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Working Together to Safeguard Children 2013


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Title: Working Together to Safeguard Children 2013

Working Together to Safeguard Children 2013
  • BSCB Multi-Agency Briefings May 2013

  • Introduction
  • Domestics
  • Outline of briefing
  • Quiz

Aims of this session
  • To provide an overview of the Guidance.
  • To give you a chance to test your knowledge.
  • To focus on key sections
  • Assessing Helping (Chapter 1)
  • What agencies must do (Chapter2)
  • Local Safeguarding Children Boards organisation,
    accountabilities and governance (Chapter 3)
  • Reviewing, learning improving (Chapters 4 5).

  • The new working together needs to be seen as part
    of the reforms identified within Professor Eileen
    Munros independent review of the child
    protection system, and it is consistent with the
    Governments localism agenda.
  • It is statutory multi-agency guidance, with a
    focus on legal requirement. The non-statutory,
    supplementary guidance documents are removed,
    although all are listed in appendix C.
  • It requires local authorities, with their
    partners, to develop and publish local protocols
    for assessment, which have been agreed with the
  • The development of sector led professional
    guidance and local innovation is encouraged.

  • The principles of The Framework for the
    Assessment of Children In Need (2000) are upheld
    but in a more succinct and less defined manner.
  • Effective safeguarding arrangements are
    underpinned by two key principles.
  • Safeguarding is everyones responsibility.
  • Safeguarding requires a clear child centred
  • There is a new definition of safeguarding to
    include taking action to enable all children to
    have the best outcomes.
  • You can download a web-enabled version of WTSC
    2013 from the BSCB website http//www.workingtoge

Assessing need and providing help
  • Providing early help is more effective in
    promoting the welfare of children than reacting
  • Early help assessment should be undertaken by
    lead professionals who could be e.g. Health
    visitor, teacher, general practitioner.
  • What ever section of the Children Act 1989 a
    child is assessed under the purpose of the
    assessment is always.
  • Gathering information.
  • Analysing that information.
  • Deciding whether the child is in need and what
    those needs are.
  • Providing Services.
  • Effective sharing of information between
    professionals and agencies is essential for
    effective identification of need and service
  • WTSC 2013 re-emphasises this need. It does not
    introduce any additional barriers.

The Local Authority Assessment Process
  • Assessment should be a dynamic process and should
    be reviewed on a regular basis.
  • A good assessment is one which looks at the
    following three domains as a minimum.
  • The childs developmental needs.
  • The parents or carers capacity to respond to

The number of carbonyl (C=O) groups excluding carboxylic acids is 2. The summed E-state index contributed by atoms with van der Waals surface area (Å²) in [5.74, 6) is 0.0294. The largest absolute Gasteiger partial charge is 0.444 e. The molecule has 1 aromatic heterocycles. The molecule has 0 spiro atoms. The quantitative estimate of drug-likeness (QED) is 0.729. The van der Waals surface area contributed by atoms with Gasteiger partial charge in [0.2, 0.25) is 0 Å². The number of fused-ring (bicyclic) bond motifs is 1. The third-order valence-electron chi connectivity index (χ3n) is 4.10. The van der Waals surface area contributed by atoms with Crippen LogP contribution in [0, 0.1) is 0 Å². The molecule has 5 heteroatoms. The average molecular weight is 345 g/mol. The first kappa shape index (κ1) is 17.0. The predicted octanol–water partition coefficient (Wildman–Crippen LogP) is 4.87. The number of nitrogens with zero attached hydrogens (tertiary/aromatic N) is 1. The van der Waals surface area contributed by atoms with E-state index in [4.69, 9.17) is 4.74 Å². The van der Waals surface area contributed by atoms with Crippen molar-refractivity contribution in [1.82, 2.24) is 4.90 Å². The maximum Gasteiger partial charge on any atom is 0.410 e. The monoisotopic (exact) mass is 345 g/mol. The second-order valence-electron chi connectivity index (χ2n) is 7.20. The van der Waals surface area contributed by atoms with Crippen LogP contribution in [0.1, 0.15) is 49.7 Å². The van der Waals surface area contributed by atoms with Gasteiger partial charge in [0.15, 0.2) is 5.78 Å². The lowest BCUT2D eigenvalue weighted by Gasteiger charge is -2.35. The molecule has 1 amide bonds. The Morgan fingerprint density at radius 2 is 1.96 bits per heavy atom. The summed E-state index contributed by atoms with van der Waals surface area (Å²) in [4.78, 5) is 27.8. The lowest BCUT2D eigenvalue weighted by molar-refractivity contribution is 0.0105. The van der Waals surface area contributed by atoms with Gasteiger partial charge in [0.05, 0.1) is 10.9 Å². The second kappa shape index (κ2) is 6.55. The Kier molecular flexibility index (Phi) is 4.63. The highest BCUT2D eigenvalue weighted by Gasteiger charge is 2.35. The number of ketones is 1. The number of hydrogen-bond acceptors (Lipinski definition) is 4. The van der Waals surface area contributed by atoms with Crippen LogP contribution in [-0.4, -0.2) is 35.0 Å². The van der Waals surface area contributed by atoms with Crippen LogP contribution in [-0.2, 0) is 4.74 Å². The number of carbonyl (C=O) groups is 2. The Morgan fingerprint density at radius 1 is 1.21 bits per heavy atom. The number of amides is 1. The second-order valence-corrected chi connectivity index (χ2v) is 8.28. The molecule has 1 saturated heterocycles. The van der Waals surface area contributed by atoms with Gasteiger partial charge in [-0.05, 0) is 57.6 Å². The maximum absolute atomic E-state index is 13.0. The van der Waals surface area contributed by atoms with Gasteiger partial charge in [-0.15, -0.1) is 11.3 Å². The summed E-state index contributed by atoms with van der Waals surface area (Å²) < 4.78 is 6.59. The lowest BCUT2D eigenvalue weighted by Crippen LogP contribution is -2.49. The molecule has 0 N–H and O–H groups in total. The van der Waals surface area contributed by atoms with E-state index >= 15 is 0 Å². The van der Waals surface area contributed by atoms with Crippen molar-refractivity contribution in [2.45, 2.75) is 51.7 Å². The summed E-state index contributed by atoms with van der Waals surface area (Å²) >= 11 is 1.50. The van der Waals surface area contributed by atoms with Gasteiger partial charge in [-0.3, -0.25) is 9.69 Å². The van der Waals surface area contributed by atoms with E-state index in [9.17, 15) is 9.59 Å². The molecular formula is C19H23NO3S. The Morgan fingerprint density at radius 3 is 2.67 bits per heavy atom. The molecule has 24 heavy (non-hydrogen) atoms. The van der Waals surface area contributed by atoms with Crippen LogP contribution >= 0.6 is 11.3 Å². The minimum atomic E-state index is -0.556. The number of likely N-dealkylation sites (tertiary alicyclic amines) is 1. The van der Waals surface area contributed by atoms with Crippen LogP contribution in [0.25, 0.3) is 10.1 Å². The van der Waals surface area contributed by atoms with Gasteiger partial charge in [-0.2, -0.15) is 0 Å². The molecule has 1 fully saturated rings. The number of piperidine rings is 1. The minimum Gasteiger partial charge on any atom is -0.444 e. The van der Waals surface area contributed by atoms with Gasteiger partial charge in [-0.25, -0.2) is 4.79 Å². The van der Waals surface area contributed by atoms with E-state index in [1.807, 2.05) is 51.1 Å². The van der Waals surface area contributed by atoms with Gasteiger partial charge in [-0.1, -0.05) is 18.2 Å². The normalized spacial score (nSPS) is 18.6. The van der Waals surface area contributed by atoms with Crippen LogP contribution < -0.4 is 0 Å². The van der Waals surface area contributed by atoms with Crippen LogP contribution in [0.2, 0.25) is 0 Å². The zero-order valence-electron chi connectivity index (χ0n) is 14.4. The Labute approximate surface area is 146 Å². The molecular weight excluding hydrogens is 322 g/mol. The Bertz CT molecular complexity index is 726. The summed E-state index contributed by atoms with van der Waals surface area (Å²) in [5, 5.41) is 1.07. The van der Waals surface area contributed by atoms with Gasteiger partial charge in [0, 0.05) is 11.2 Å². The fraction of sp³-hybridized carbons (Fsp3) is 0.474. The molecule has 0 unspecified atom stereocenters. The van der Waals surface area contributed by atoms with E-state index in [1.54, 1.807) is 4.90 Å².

those needs.
  • The impact and influence of the wider family.
  • Every assessment should be focused on outcomes
    deciding which services and support to provide to
    improve the childs welfare

The Local Authority Assessment Process
  • The timeliness of an assessment remains a
    critical element
  • Within one working day of a referral being
    received a Local Authority should make a decision
    about the type of response required.
  • For children who are in need of immediate
    protection action must be taken as soon as
    possible after the referral has been made.
  • The maximum time frame for an assessment to
    conclude should be no longer than forty five
    working days from the point of referral.

The Local Authority Assessment Process
  • To assist continuity and consistency there is no
    longer a requirement to conduct separate initial
    and core assessments.
  • Social Workers should not wait until the
    assessment reaches a conclusion before
    commissioning services to support the child.
  • Social Workers should make clear to families how
    the assessment will be carried out and when they
    can expect a decision.

Developments in Bradford
  • An early response by Bradford to Professor
    Munros report was the creation of the Integrated
    Assessment Team.
  • This is a multi-agency assessment team with
    seconded partners from Health, Police and
    Education offering consultation to, and referral
    taking from, professional agencies.
  • This has improved
  • inter agency communication
  • professional knowledge and skill sharing
  • timeliness of response

Developments in Bradford
  • In Bradford we are also embarking on work to
    develop an assessment tool which will.
  • Build on our strengths as set out in Ofsted
    inspections and maintain good timeliness.
  • Ensure assessments are proportionate and fit for
  • Ensure assessments are adaptable and can be built
    upon after the preliminary assessment.
  • Ensure the assessment is fit for purpose within
    public law care proceedings and particularly in
    context with the family justice review.
  • Set out clear timescales and standards of
    practice to ensure consistency of quality.
  • Ensure the assessment process supports and
    encourages active participation by Children and
    Young People.
  • Ensure that the assessment process promotes
    active enquiry and challenge to key family